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February 2021

What are some of the key characteristics of a Georgian property?

Spanning from 1714-1830 the Georgian era is named after the Hanoverian Monarchs George I, II, II and-IV who reigned continuously throughout this period. During this era in Scotland architects were inspired by elements and forms from Classical Roman and Greek architecture. Nowhere was this more apparent than in Edinburgh known as the ‘Athens of the North’ and where the greatest movement of Greek Revivalism saw public buildings in the city take the forms found in Greek temple architecture.

Georgian domestic architecture similarly displayed elements of classical architecture such as pilasters, architraves, and friezes.

Buildings were principally constructed from masonry typified by Ashlar: finely dressed stone blocks, laid in courses, and used mainly for facing walls on front elevations. It was the most expensive form of facing stone and was mainly used on street frontages.

Rubblework or roughly dressed stone was most often used on basements and rear elevations.

Sash windows are used throughout and consist of two glazed sashes which slide vertically in a frame. Windows originally were subdivided into several panes by an arrangement of timber astragals. Numbers of panes can vary from street to street but six panes in each sash are most common. As the first floor or ‘piano nobile’ was considered the most important floor in a Georgian property it accommodates the principal drawing room. Ceilings were high and cill heights lowered to create floor-to-ceiling windows meaning that these elegant spaces benefit from maximum daylight.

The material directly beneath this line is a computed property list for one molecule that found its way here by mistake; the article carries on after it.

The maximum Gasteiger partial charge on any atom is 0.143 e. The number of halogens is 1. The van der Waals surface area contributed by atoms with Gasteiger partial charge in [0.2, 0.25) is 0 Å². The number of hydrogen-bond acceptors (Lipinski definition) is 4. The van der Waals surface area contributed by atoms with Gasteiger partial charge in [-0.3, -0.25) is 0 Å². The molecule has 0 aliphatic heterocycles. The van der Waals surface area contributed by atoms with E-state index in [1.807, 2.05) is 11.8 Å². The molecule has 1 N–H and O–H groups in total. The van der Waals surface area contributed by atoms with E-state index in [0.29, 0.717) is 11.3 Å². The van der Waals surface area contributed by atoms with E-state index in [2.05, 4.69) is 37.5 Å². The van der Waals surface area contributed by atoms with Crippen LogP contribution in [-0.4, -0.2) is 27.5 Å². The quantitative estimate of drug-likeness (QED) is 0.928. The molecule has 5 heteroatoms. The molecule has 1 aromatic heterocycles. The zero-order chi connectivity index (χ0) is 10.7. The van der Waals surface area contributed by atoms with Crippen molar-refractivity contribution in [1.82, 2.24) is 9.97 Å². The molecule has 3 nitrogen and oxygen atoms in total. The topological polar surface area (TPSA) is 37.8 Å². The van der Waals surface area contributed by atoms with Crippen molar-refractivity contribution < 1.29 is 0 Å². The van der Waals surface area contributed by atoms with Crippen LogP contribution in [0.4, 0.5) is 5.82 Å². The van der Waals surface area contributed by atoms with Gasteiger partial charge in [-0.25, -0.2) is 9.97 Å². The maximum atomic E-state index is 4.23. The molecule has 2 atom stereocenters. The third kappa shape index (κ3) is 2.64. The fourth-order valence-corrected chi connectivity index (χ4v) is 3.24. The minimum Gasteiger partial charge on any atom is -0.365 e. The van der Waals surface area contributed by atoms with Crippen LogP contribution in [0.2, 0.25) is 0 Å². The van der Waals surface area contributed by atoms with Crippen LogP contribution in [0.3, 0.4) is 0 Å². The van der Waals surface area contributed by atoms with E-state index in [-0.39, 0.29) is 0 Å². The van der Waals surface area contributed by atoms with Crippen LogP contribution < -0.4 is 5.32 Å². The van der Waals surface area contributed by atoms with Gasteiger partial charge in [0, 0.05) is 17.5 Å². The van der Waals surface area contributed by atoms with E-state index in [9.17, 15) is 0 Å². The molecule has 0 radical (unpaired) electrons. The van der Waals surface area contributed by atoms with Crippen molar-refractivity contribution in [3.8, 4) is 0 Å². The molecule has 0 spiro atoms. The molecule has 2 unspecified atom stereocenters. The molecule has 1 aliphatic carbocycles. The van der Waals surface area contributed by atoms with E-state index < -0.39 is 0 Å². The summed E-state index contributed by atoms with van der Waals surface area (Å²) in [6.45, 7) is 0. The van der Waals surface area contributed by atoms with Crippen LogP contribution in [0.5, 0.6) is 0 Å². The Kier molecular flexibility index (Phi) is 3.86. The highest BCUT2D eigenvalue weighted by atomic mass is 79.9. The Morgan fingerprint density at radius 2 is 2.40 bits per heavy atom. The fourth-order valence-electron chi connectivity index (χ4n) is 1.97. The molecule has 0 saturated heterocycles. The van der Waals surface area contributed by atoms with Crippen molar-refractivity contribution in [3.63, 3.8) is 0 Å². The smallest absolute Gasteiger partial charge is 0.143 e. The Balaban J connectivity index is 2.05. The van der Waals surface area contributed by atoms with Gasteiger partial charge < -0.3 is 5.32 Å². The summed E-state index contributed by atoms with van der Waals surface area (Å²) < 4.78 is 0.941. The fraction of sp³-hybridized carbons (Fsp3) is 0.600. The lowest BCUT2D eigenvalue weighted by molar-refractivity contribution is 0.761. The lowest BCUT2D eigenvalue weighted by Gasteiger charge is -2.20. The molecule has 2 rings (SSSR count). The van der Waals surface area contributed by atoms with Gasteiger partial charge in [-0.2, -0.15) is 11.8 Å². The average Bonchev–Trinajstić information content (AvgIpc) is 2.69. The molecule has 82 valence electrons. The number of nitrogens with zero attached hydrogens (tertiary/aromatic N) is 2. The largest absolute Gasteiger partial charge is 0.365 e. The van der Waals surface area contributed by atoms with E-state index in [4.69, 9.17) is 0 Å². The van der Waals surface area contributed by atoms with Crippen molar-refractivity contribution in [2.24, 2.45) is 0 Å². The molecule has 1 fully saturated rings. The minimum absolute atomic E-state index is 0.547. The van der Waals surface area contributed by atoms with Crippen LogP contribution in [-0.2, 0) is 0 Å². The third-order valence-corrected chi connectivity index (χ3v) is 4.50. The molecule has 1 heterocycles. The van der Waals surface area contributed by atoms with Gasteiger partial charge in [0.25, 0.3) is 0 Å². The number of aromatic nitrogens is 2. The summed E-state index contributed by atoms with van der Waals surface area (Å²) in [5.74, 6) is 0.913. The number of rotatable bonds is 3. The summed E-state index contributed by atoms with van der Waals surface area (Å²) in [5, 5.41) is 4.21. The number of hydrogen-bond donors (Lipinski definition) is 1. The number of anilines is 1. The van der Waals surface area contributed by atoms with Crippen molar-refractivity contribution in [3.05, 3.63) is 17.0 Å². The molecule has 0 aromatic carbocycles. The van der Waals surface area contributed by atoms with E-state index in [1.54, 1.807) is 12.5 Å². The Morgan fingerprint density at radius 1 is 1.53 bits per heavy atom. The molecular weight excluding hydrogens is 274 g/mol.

The Georgian interior often boasts rooms with decorative details such as delicate plasterwork cornices, dado panelling and fireplaces. Carved timber mantelpieces were common and large mirrors were placed over them to increase the sense of light in the room. Later mantelpieces were made from marble, the most expensive Statuario marble being reserved for the drawing rooms, black marble or slate was most often used for dining rooms.

Symmetry is an important feature in these interiors, and many have dummy doors to achieve this. However, these doors often have a practical function not just preserving proportions but also concealing storage in the form of an Edinburgh Press: a shelved wall recess.

Although the Georgian houses in Edinburgh’s New Town appear to conform to pleasing overall uniformity the plans and detailing of the individual properties vary hugely which all contribute to their enduring desirability.

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